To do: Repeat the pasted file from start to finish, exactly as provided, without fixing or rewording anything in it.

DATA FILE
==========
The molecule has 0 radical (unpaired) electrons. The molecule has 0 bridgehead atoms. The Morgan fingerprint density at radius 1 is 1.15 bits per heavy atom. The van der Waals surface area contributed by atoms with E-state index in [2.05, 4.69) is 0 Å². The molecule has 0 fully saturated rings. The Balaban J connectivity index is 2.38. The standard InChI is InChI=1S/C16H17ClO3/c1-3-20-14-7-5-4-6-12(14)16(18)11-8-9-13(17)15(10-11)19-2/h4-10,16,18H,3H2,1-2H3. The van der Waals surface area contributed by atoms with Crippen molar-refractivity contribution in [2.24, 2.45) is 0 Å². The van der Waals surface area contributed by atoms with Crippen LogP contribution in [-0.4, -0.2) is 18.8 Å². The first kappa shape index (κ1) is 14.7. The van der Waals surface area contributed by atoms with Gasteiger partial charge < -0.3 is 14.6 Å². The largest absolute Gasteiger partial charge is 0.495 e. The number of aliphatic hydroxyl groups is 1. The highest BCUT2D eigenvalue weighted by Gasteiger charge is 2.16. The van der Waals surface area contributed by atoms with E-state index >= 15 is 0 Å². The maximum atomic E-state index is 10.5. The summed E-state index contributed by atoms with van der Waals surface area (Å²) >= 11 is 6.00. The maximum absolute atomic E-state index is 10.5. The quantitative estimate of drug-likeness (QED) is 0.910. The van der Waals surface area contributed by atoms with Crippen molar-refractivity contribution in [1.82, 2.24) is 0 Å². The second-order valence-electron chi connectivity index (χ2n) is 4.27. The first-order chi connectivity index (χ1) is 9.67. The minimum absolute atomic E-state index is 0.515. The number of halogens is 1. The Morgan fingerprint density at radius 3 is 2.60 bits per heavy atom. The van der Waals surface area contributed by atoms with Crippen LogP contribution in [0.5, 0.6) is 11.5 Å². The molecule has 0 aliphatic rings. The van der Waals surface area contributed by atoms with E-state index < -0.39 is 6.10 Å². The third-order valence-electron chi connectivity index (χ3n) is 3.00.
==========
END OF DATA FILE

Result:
The molecule has 0 radical (unpaired) electrons. The molecule has 0 bridgehead atoms. The Morgan fingerprint density at radius 1 is 1.15 bits per heavy atom. The van der Waals surface area contributed by atoms with E-state index in [2.05, 4.69) is 0 Å². The molecule has 0 fully saturated rings. The Balaban J connectivity index is 2.38. The standard InChI is InChI=1S/C16H17ClO3/c1-3-20-14-7-5-4-6-12(14)16(18)11-8-9-13(17)15(10-11)19-2/h4-10,16,18H,3H2,1-2H3. The van der Waals surface area contributed by atoms with Crippen molar-refractivity contribution in [2.24, 2.45) is 0 Å². The van der Waals surface area contributed by atoms with Crippen LogP contribution in [-0.4, -0.2) is 18.8 Å². The first kappa shape index (κ1) is 14.7. The van der Waals surface area contributed by atoms with Gasteiger partial charge < -0.3 is 14.6 Å². The largest absolute Gasteiger partial charge is 0.495 e. The number of aliphatic hydroxyl groups is 1. The highest BCUT2D eigenvalue weighted by Gasteiger charge is 2.16. The van der Waals surface area contributed by atoms with E-state index >= 15 is 0 Å². The maximum atomic E-state index is 10.5. The summed E-state index contributed by atoms with van der Waals surface area (Å²) >= 11 is 6.00. The maximum absolute atomic E-state index is 10.5. The quantitative estimate of drug-likeness (QED) is 0.910. The van der Waals surface area contributed by atoms with Crippen molar-refractivity contribution in [1.82, 2.24) is 0 Å². The second-order valence-electron chi connectivity index (χ2n) is 4.27. The first-order chi connectivity index (χ1) is 9.67. The minimum absolute atomic E-state index is 0.515. The number of halogens is 1. The Morgan fingerprint density at radius 3 is 2.60 bits per heavy atom. The van der Waals surface area contributed by atoms with Crippen LogP contribution in [0.5, 0.6) is 11.5 Å². The molecule has 0 aliphatic rings. The van der Waals surface area contributed by atoms with E-state index < -0.39 is 6.10 Å². The third-order valence-electron chi connectivity index (χ3n) is 3.00.